Well, building a football team isn’t like that. Sure it takes passion. But it also takes perspective. It takes patience and quiet work in the face of all the bullshit that everyone is throwing at you. Ted Thompson hasn’t given a shit about what anyone has said about his strategy. He doesn’t run around justifying himself to people. People get pissy and ask why he didn’t pick up any new offensive players over the off-season and he replies, “Yeah, kinda strange that I didn’t do that, isn’t it? It’s not my usual approach.” Favre throws a hissy fit, and Thompson just quietly papers over the glaring breach. Last week, when asked about the failed trade, Favre said

Favre said. “I think Randy’s doing what I thought he would do. I mean, I’m not surprised. They throw it up to him in triple coverage and he catches it. I mean, he’s done that I don’t know how many times against us. Could he be doing that for us? Sure he could.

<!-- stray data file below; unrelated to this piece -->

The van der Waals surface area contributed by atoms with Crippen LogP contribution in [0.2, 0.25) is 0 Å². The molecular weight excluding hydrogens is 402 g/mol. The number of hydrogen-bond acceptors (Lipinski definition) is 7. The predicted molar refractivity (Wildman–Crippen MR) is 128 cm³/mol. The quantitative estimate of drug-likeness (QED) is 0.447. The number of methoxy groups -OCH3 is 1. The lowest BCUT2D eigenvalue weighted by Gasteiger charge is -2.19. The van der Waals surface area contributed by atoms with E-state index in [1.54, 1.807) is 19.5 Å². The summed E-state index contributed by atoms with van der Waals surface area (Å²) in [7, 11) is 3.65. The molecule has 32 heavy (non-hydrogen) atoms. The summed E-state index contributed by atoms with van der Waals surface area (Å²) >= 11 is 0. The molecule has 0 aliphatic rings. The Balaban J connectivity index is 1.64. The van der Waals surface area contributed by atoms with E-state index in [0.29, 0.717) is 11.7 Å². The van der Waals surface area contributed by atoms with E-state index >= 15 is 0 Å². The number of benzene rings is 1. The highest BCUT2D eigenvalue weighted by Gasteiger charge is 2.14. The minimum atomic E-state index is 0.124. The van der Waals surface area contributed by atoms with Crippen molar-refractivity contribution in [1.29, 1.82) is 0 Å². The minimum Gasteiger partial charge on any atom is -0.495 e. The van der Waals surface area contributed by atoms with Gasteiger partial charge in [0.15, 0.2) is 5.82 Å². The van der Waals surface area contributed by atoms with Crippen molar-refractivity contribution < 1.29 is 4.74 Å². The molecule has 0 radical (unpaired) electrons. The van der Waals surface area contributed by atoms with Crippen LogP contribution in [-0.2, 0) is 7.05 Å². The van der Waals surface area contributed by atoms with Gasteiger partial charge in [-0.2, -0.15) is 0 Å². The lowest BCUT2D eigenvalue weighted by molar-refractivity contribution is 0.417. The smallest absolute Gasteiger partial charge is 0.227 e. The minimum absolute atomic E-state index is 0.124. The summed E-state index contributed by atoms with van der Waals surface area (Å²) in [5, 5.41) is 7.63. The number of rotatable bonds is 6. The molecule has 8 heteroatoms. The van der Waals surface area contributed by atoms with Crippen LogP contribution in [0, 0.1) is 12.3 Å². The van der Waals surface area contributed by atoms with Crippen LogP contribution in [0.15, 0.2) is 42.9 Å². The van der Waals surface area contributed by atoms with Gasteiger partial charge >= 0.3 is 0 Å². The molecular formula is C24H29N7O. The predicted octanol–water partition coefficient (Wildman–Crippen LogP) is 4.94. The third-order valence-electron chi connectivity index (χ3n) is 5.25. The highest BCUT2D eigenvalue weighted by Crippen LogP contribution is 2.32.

“But what our guys are doing is outstanding. A different style of play, but outstanding. What we ask our guys to do, we probably wouldn’t ask Randy to do and vice-versa. But we’re having a lot of success here right now, we hope it continues, and a big part of that is because of our receivers.”

This is a different style of play for me. It will have to lack dramatic effects and sparkling brilliants. I have to learn slowly now. So I’ll do the application that matters the most this term and realize there will be a lot of emotional stuff I’ll have to cope with. I’ll learn from that. As I start getting the hang of it, I’ll be able to add more on. I’ll get a feel and a rhythm for the work again and I’ll eventually learn how to do rounds of applications, just as I learned how to design a course. Yeah, it will probably be a losing season. But I’ve got to suck before I get better, because I’m learning this from scratch. I can’t replace the skills that were integral to the old system. I need to learn a new system. Rebuilding hurts, but I can do this.

But not tonight. Tonight is the Packers-Cowboys game. I couldn’t be more pumped.